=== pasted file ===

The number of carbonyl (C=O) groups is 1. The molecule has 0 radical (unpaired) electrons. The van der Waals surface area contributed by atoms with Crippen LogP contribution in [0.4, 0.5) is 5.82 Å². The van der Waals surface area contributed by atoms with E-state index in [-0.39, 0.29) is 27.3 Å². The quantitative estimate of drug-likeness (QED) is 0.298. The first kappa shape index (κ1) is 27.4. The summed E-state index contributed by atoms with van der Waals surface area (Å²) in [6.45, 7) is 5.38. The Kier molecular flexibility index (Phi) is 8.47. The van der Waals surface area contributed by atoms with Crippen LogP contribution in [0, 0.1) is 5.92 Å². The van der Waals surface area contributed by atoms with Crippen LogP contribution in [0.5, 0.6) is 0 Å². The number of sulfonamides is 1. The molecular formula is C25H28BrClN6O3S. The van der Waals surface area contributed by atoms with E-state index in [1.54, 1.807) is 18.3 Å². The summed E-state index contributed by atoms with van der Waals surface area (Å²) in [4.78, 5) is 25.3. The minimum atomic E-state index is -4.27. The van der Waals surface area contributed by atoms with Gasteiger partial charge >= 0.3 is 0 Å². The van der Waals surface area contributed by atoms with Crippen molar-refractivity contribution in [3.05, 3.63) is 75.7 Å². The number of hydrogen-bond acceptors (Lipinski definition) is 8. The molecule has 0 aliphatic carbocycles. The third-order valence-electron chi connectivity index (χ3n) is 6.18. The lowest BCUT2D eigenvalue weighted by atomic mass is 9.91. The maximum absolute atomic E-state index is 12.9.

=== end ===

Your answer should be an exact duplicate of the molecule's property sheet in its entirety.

The number of carbonyl (C=O) groups is 1. The molecule has 0 radical (unpaired) electrons. The van der Waals surface area contributed by atoms with Crippen LogP contribution in [0.4, 0.5) is 5.82 Å². The van der Waals surface area contributed by atoms with E-state index in [-0.39, 0.29) is 27.3 Å². The quantitative estimate of drug-likeness (QED) is 0.298. The first kappa shape index (κ1) is 27.4. The summed E-state index contributed by atoms with van der Waals surface area (Å²) in [6.45, 7) is 5.38. The Kier molecular flexibility index (Phi) is 8.47. The van der Waals surface area contributed by atoms with Crippen LogP contribution in [0, 0.1) is 5.92 Å². The van der Waals surface area contributed by atoms with Crippen LogP contribution in [0.5, 0.6) is 0 Å². The number of sulfonamides is 1. The molecular formula is C25H28BrClN6O3S. The van der Waals surface area contributed by atoms with E-state index in [1.54, 1.807) is 18.3 Å². The summed E-state index contributed by atoms with van der Waals surface area (Å²) in [4.78, 5) is 25.3. The minimum atomic E-state index is -4.27. The van der Waals surface area contributed by atoms with Gasteiger partial charge >= 0.3 is 0 Å². The van der Waals surface area contributed by atoms with Crippen molar-refractivity contribution in [3.05, 3.63) is 75.7 Å². The number of hydrogen-bond acceptors (Lipinski definition) is 8. The molecule has 0 aliphatic carbocycles. The third-order valence-electron chi connectivity index (χ3n) is 6.18. The lowest BCUT2D eigenvalue weighted by atomic mass is 9.91. The maximum absolute atomic E-state index is 12.9.